Determining The Water Volume Of Your Whole Reef System

Discussion in 'Water Chemistry' started by ReefSparky, Aug 12, 2008.

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  1. Eddie

    Eddie Flamingo Tongue

    Jan 17, 2010
    Vancouver, WA

    Yes, yes. Well said. That is probably why it worked for me, as I used an ICP (Inductively Couple Plasma-Atomic Emission Spectrometer) and an AA (atomic absorption spectrophotometer) with accuracies to the ppm and ppb in some cases, not ppt+-3%, maybe. I guess we don't all have access to an ICP or an AA, so I'm sorry about the metals tests mentioned before.
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  3. ReefSparky

    ReefSparky Super Moderator Staff Member

    Nov 27, 2007
    South Florida
    As promised, I used my uninhabited nano as the guinea pig for my retry at this Determining the Volume. . . .thing.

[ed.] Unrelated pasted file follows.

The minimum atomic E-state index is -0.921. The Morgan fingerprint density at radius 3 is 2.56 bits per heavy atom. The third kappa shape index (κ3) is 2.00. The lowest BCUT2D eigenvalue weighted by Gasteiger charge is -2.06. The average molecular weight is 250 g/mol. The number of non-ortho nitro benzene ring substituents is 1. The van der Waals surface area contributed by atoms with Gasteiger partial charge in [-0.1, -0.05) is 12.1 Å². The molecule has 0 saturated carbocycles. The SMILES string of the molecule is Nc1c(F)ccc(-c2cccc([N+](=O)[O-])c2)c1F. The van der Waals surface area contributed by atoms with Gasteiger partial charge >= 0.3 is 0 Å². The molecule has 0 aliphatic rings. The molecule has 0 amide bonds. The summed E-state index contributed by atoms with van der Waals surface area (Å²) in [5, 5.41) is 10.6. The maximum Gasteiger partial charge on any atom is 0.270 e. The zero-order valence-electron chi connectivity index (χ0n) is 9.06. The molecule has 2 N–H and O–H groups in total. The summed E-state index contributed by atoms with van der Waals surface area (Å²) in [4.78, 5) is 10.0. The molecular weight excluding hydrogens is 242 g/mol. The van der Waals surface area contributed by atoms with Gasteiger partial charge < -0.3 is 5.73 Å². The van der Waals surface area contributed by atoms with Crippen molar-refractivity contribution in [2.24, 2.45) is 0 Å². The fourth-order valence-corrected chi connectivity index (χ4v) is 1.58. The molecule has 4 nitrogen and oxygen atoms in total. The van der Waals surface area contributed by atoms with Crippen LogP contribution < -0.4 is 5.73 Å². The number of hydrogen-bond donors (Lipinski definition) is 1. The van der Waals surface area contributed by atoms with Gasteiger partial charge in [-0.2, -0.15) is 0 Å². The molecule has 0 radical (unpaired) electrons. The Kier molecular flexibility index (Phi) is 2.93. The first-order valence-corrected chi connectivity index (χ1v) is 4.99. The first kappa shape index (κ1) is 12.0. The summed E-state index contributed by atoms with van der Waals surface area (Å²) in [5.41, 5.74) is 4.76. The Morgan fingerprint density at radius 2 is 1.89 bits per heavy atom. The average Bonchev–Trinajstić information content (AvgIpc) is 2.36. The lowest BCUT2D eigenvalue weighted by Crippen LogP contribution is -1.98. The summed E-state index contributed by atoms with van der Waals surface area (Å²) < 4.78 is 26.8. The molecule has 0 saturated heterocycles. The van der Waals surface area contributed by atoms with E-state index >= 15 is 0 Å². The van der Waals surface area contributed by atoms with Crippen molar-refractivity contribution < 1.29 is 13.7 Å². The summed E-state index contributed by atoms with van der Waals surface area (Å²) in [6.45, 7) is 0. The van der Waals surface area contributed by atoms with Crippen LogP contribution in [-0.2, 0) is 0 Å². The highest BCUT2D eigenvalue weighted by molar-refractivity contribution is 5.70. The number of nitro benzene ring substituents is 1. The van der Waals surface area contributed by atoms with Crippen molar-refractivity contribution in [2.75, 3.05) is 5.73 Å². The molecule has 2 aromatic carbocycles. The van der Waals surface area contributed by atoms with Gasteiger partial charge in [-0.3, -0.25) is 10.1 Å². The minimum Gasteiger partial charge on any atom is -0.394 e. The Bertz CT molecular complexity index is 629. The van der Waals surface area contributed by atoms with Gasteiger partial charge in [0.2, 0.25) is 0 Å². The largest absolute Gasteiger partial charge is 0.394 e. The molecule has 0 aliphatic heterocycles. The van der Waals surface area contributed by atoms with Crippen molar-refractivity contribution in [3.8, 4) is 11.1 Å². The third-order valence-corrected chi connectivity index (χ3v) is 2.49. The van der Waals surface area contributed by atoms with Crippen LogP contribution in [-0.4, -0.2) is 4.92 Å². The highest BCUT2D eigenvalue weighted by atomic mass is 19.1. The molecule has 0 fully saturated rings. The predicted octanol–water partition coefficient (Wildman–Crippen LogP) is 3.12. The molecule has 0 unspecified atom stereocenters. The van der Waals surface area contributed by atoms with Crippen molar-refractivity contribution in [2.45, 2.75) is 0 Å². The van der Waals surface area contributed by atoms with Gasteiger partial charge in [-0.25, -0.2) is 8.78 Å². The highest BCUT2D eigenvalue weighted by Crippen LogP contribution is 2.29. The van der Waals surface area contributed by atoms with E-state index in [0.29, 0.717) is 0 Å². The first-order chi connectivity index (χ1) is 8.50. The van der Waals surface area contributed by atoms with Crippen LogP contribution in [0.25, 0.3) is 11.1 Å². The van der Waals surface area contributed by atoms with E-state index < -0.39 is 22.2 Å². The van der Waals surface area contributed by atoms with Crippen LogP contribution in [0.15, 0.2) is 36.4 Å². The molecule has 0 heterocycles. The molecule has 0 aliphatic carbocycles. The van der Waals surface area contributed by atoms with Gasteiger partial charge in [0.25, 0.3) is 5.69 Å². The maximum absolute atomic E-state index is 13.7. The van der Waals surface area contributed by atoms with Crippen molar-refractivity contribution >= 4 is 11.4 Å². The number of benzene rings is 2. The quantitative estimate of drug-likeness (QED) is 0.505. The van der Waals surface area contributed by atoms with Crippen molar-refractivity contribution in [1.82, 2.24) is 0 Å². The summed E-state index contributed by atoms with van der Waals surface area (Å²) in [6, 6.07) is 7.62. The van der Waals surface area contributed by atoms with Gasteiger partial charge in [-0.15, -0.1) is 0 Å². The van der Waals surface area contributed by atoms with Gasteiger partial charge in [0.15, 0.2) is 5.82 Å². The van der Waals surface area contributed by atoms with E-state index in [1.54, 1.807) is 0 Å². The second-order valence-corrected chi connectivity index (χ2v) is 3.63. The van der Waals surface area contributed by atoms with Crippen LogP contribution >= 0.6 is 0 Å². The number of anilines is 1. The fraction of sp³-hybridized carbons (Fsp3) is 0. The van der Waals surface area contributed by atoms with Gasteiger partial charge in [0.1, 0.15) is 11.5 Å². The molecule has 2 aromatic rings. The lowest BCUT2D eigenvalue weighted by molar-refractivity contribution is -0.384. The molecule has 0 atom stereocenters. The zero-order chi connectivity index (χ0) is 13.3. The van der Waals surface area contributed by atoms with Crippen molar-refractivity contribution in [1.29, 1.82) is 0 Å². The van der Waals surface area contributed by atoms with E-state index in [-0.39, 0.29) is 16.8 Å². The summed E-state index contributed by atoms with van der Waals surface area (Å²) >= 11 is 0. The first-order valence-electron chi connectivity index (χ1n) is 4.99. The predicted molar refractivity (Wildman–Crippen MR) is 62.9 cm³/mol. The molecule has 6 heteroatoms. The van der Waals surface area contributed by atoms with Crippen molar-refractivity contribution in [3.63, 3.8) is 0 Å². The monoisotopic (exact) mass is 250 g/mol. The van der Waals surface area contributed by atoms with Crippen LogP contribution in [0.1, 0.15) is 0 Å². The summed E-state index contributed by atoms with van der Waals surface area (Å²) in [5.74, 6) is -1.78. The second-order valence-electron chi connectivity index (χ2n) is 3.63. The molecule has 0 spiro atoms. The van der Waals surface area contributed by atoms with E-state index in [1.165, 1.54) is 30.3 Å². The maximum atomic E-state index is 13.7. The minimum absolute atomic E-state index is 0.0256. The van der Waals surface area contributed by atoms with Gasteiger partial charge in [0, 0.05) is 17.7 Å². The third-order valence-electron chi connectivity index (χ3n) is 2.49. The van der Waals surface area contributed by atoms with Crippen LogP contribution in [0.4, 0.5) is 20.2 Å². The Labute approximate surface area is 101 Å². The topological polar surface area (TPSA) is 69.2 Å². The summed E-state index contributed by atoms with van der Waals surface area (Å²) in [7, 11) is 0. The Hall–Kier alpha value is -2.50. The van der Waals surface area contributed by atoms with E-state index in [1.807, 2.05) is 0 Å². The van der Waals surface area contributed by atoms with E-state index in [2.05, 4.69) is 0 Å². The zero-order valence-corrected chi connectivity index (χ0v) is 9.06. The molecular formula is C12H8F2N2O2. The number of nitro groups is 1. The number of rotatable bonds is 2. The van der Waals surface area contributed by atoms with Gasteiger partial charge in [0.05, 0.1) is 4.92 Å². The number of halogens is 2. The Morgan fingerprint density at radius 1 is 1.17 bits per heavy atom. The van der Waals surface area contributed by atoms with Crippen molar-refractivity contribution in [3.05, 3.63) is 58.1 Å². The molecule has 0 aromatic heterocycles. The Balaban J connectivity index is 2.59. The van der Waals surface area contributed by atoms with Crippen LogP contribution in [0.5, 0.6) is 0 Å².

So here's a cut and paste as a reminder to the new equasion:

    V1 = (V0 x S2) / (S1-S2)


    V1 is the unknown quantity of your entire reef system, in gallons/ounces/ml.
    V0 is the volume of RO/DI water added, in gallons/ounces/ml. (just use the same unit for the entire equasion).
    S1 is the initial salinity, in SG, of your reef tank.
    S2 is the resultant salinity.

    And here are the results.

    V1 (unknown volume) = V0 (amount of RO/DI water added) x (resultant salinity) divided by S1 (initial salinity) - S2 (resultant salinity)

    That comes to V1 (total system volume) = 2 x 32.4/35 - 32.4 = 24.9 gallons.

    To reiterate, the method works, but is probably limited to use on a newly set up tank, where swinging the SG won't wreak havoc on the tank's inhabitants.

    For some real numbers backup, the tank is 18" x 18" x 18" with a 10 gallon sump. To find the liquid volume of a vessel it's LxWxH x .0043. This would give the 18" cube tank a volume of approximately 24.04 gallons.

    I'd estimate the sump to be slightly more than 1/3 full. We'll call it 3 gallons. The sum of the tank plus the sump puts it at 27.9 gallons if you used a regular calculator.